The liberation of Arnhem cannot be separated from the bitter fighting in September 1944 during the Battle of Arnhem.
Operation Market Garden aimed to force an Allied breakthrough across the Rhine. Arnhem turned out to be a bridge too far. While British and Polish troops defended the perimeter in Oosterbeek on September 23 1944, the German high command in Arnhem ordered the evacuation of the front city of Arnhem.
On September 25, 1944, the population of Arnhem left the city on the instructions of the occupying forces. To Apeldoorn, Enschede, Zwolle, Friesland and other places. Arnhem had become a ghost town.
Only the population of the neighbourhood of Geitenkamp was allowed to stay. In the eyes of the Germans, Geitenkamp was far enough away from the fray. In addition, emergency services such as police officers and firefighters were left behind in the city.
There were several reasons for the Wehrmacht to evacuate the people of Arnhem. The official reason was to protect the population from the violence of war.
However, the real reason was that the Germans expected the Battle of Arnhem to be far from over. Civilians would, in the eyes of the Germans, get in the way at best, and at worst help the Allies in their advance.
At Driel there were 1,000 Polish paratroopers who had already received reinforcements from British tanks from Nijmegen. At the time, the Allies had already decided to withdraw the British paratroopers from Oosterbeek over the Rhine, but the Germans did not yet know that.
After the war against British interrogators, the German General Bittrich of the SS-Panzerkorps in Arnhem stated that the Germans were baffled that the Allies left it at that. If they had been in the Allies’ shoes, they wouldn’t have given up.
Because the Germans expected a new attack on Arnhem, the city was further strengthened with German troops. Only after the Allies bombed the Rhine Bridge in October 1944, did the Germans realize that there was most likely no new attack near Arnhem.
But the Germans were not entirely sure. That is why Arnhem remained a ‘front city’. To be sure, the Germans kept many troops ready in Arnhem and the surrounding area, and the population was not allowed to return.
Special Bergung commandos plundered the entire city at that time. In all bombed cities in Germany there was a great shortage of furniture and crockery. Everything that had value, and that was quite a bit, was transported to Germany in trucks.
On November 6, 1944, Peter Berends from Velp was given permission to pick up paper for his father’s print shop in Arnhem and was therefore one of the few witnesses to the looting.
“We couldn’t take a look at St. Eusebius Church, because the Germans had given us strict instructions to drive directly to our goal. We saw all the more pillaging as we drove through Ketelstraat and Vijzelstraat in the direction of Rijnstraat.”
“Germans walked in and out of shops and homes everywhere to see if they could find something to their liking. The craziest things they took with them. For example, I saw a senior Luftwaffe officer come out of a store carrying a stack of women’s corsets. ”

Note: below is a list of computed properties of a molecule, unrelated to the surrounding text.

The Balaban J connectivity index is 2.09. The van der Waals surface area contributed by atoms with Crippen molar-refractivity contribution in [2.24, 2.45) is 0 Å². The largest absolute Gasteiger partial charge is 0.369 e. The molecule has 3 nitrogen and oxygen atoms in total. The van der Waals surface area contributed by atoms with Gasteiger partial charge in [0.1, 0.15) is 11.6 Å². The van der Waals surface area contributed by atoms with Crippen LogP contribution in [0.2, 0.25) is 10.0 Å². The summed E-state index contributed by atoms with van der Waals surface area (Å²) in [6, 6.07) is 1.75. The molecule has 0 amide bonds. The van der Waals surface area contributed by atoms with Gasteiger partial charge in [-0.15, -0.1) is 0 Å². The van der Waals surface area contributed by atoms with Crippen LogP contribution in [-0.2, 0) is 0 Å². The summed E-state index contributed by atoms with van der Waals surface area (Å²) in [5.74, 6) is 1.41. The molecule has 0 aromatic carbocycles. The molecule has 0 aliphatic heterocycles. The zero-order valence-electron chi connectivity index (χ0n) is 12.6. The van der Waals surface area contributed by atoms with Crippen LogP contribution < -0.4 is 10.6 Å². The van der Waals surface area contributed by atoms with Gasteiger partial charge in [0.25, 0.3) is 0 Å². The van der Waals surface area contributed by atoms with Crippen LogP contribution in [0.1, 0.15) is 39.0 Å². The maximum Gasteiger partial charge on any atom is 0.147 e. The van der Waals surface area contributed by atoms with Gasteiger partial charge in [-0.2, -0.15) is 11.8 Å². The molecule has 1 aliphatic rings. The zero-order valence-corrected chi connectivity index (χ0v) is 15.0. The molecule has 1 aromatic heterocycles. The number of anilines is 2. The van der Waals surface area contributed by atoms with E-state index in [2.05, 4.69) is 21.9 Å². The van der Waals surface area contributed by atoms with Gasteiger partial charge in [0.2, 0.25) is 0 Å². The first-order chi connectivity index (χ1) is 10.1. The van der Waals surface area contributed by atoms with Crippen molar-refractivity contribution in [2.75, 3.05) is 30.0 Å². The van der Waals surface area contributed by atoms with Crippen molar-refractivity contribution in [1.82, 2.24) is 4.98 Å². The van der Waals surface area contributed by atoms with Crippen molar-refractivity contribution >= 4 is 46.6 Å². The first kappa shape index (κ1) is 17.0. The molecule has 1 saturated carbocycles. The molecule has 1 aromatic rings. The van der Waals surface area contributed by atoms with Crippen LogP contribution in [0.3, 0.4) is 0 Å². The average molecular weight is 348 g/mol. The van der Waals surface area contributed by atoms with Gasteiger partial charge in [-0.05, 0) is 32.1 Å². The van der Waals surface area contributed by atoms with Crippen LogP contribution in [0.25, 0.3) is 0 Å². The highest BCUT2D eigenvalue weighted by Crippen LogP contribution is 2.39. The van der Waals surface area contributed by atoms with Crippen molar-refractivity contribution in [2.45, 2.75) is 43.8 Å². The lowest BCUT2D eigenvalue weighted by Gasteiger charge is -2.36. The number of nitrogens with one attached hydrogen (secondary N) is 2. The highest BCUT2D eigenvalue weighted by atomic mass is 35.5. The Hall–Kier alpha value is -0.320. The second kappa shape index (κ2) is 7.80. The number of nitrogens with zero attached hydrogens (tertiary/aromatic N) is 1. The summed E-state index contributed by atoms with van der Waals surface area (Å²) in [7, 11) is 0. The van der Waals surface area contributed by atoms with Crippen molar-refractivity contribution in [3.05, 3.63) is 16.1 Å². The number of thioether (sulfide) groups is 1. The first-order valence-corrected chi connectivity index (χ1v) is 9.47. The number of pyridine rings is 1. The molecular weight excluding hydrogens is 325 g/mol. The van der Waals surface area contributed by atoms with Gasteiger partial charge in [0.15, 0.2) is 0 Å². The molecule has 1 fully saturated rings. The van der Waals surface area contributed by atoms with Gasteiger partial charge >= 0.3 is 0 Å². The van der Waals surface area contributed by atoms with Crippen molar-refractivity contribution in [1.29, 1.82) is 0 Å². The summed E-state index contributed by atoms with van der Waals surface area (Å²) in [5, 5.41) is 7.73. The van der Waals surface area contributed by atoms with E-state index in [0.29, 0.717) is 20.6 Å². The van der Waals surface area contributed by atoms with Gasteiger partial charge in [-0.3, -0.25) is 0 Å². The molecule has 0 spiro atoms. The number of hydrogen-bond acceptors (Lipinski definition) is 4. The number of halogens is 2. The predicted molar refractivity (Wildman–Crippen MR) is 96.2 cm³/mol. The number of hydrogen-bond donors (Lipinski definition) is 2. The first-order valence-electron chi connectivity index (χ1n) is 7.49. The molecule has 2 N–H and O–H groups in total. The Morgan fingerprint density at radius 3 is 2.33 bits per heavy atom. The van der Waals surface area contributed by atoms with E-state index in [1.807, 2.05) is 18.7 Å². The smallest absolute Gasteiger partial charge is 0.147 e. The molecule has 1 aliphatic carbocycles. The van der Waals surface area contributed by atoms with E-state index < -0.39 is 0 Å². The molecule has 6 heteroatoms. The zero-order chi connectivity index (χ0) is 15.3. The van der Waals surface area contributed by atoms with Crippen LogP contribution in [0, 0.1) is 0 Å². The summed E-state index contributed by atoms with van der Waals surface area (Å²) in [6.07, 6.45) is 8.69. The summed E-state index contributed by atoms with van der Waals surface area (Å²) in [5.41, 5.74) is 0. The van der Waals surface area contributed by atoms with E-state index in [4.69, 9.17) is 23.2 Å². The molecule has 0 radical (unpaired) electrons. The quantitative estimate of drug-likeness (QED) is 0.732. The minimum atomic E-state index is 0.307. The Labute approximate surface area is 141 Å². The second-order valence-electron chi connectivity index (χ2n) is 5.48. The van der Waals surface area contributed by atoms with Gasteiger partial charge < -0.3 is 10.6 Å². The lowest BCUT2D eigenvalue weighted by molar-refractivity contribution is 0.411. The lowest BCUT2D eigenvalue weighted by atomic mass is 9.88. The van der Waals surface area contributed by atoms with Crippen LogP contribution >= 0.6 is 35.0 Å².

“At the same time I saw a large open army truck with trailer on the other side of the street, which was packed by a number of Germans with cupboards, beds, stoves and other household goods. This was really brutal robbery on a large scale!”
“The many dead dogs and cats that lay along the streets were a sad sight. The poor animals had apparently been left behind during the evacuation and died of hunger.”
In the autumn of 1944, a somewhat diffuse military situation arose south of the city. The Americans were in Nijmegen. The Germans in Arnhem. In between was what the Allies called “The Island”: the area between the Waal and the Rhine.
In that area, the Germans controlled Elden, Malburgen and Huissen. American and later British troops were in Driel, Elst and Bemmel. Skirmishes took place throughout the fall and winter of 1944.
It was not uncommon for an Allied patrol to encounter a German patrol, after which it turned into a firefight.
The western sector of The Island was defended on the German side by “Landstorm Nederland”, consisting of Dutch SS volunteers. That sector was defended on the Allied side by the Dutch armed forces of the Princess Irene Brigade. It resulted in the bizarre situation that the Dutch fought against the Dutch.
In order to further bother the Allies, German troops blew up the dike on December 2, partially flooding The Island. It did not make the situation any better.
After the war, British soldier Rex Flower described it as follows:
“Water, water everywhere and it just got worse before it got better. We shared The Island with the enemy. I assumed he hated it as much as we do. There was mud everywhere. It was going to be a wet, cold and later frosty and frozen winter.”
Meanwhile, artillery fighting took place back and forth in the winter of 1944. The Germans fired grenades from Arnhem at Nijmegen. The Americans fired artillery shells back in the other direction. Much of the war damage in Arnhem was caused by this shelling.
While the front was moving all over Western and Eastern Europe, and the Germans were retreating everywhere, the situation south of Arnhem was stable until the spring of 1945.
That changed in early April 1945 when the Allies decided to advance here too.
The liberation of Arnhem:
Part 1: After the Battle of Arnhem
Part 2: The Liberation of Arnhem South
Part 3: The 2nd Battle of Arnhem
Part 4: Liberation of a ruined city
Part 5: Return in a lifeless city